Bernard is a huge fan of the Boston Red Sox, but the young black boy wonders when they will field a player who looks like him.
Every year he and his family see a game at Fenway, though they don’t always feel welcome there. Jackie Robinson has retired, and all the other Major League Baseball teams have African-American players. Even basketball’s Boston Celtics and hockey’s Boston Bruins have integrated, but the Red Sox owners continue to resist. Spring training 1959 brings a ray of hope. Pumpsie Green has a chance at making the team. But he is deemed “not ready.” After fan protests, newspaper editorials, and a drop into last place, Pumpsie is finally called up to the Red Sox. Bernard attends Pumpsie’s first game at Fenway, acutely aware that he is witnessing history. Pumpsie will never be a star but has a solid journeyman career. Wittenstein is scrupulously accurate in his portrayal of time, place, baseball, and characters real and imagined, allowing Bernard to narrate in the language of the 1950s, speaking directly to readers in an earnest, joyous voice that resonates with emotion. Ladd’s wonderfully detailed acrylic-and–colored pencil illustrations powerfully and beautifully complement and enhance the events. The family glows with personality, and the baseball scenes are spot-on. Bernard is innocent, aware, and endlessly hopeful and will win readers hearts.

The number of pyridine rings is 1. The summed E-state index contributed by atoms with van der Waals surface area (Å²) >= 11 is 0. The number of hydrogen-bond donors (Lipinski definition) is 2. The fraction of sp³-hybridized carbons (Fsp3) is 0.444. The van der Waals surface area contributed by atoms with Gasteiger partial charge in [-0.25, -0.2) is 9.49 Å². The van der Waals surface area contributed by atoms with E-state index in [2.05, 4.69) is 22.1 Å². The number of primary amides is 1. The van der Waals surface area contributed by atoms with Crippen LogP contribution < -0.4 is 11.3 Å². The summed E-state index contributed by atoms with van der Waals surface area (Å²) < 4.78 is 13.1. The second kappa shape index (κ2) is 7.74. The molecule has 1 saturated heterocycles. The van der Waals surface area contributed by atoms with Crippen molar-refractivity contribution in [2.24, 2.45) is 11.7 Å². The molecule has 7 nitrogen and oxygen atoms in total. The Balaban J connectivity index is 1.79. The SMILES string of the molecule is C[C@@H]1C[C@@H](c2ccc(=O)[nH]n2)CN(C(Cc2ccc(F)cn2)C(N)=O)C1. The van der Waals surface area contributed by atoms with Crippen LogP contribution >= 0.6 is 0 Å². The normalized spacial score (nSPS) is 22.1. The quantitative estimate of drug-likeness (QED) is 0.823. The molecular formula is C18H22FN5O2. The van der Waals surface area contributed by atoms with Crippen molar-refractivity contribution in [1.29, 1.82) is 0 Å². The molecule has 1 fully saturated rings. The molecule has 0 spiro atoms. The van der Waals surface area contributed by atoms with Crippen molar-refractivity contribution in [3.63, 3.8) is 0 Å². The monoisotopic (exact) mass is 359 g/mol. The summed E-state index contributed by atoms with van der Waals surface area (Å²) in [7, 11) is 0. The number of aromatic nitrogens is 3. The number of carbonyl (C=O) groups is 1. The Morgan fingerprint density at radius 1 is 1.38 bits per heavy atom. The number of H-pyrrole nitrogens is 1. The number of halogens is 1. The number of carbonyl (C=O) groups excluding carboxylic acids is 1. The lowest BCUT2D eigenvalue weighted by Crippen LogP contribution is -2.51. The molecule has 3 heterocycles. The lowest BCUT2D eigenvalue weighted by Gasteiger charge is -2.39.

A grand slam. (author’s note, sources) (Picture book. 6-9)